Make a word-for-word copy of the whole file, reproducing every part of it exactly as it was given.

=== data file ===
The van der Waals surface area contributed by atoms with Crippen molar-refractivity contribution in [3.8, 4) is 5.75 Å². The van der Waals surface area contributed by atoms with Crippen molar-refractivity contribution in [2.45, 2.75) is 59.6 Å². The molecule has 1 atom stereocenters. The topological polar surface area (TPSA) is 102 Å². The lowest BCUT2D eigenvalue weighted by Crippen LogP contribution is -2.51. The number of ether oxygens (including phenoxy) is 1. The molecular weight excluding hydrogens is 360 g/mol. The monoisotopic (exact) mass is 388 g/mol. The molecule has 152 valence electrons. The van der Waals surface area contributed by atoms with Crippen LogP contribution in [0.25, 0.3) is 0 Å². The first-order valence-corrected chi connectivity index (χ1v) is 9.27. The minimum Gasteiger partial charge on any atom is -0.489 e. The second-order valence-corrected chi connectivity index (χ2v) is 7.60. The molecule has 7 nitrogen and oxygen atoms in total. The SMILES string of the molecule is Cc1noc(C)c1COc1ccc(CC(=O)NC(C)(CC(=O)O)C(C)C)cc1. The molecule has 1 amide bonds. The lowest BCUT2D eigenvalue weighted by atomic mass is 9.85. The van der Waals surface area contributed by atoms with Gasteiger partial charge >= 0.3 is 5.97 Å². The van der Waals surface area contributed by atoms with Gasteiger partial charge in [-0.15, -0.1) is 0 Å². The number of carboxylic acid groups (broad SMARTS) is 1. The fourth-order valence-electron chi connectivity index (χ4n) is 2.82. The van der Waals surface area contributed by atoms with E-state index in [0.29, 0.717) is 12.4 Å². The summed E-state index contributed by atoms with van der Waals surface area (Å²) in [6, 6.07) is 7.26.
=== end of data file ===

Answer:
The van der Waals surface area contributed by atoms with Crippen molar-refractivity contribution in [3.8, 4) is 5.75 Å². The van der Waals surface area contributed by atoms with Crippen molar-refractivity contribution in [2.45, 2.75) is 59.6 Å². The molecule has 1 atom stereocenters. The topological polar surface area (TPSA) is 102 Å². The lowest BCUT2D eigenvalue weighted by Crippen LogP contribution is -2.51. The number of ether oxygens (including phenoxy) is 1. The molecular weight excluding hydrogens is 360 g/mol. The monoisotopic (exact) mass is 388 g/mol. The molecule has 152 valence electrons. The van der Waals surface area contributed by atoms with Crippen LogP contribution in [0.25, 0.3) is 0 Å². The first-order valence-corrected chi connectivity index (χ1v) is 9.27. The minimum Gasteiger partial charge on any atom is -0.489 e. The second-order valence-corrected chi connectivity index (χ2v) is 7.60. The molecule has 7 nitrogen and oxygen atoms in total. The SMILES string of the molecule is Cc1noc(C)c1COc1ccc(CC(=O)NC(C)(CC(=O)O)C(C)C)cc1. The molecule has 1 amide bonds. The lowest BCUT2D eigenvalue weighted by atomic mass is 9.85. The van der Waals surface area contributed by atoms with Gasteiger partial charge >= 0.3 is 5.97 Å². The van der Waals surface area contributed by atoms with Gasteiger partial charge in [-0.15, -0.1) is 0 Å². The number of carboxylic acid groups (broad SMARTS) is 1. The fourth-order valence-electron chi connectivity index (χ4n) is 2.82. The van der Waals surface area contributed by atoms with E-state index in [0.29, 0.717) is 12.4 Å². The summed E-state index contributed by atoms with van der Waals surface area (Å²) in [6, 6.07) is 7.26.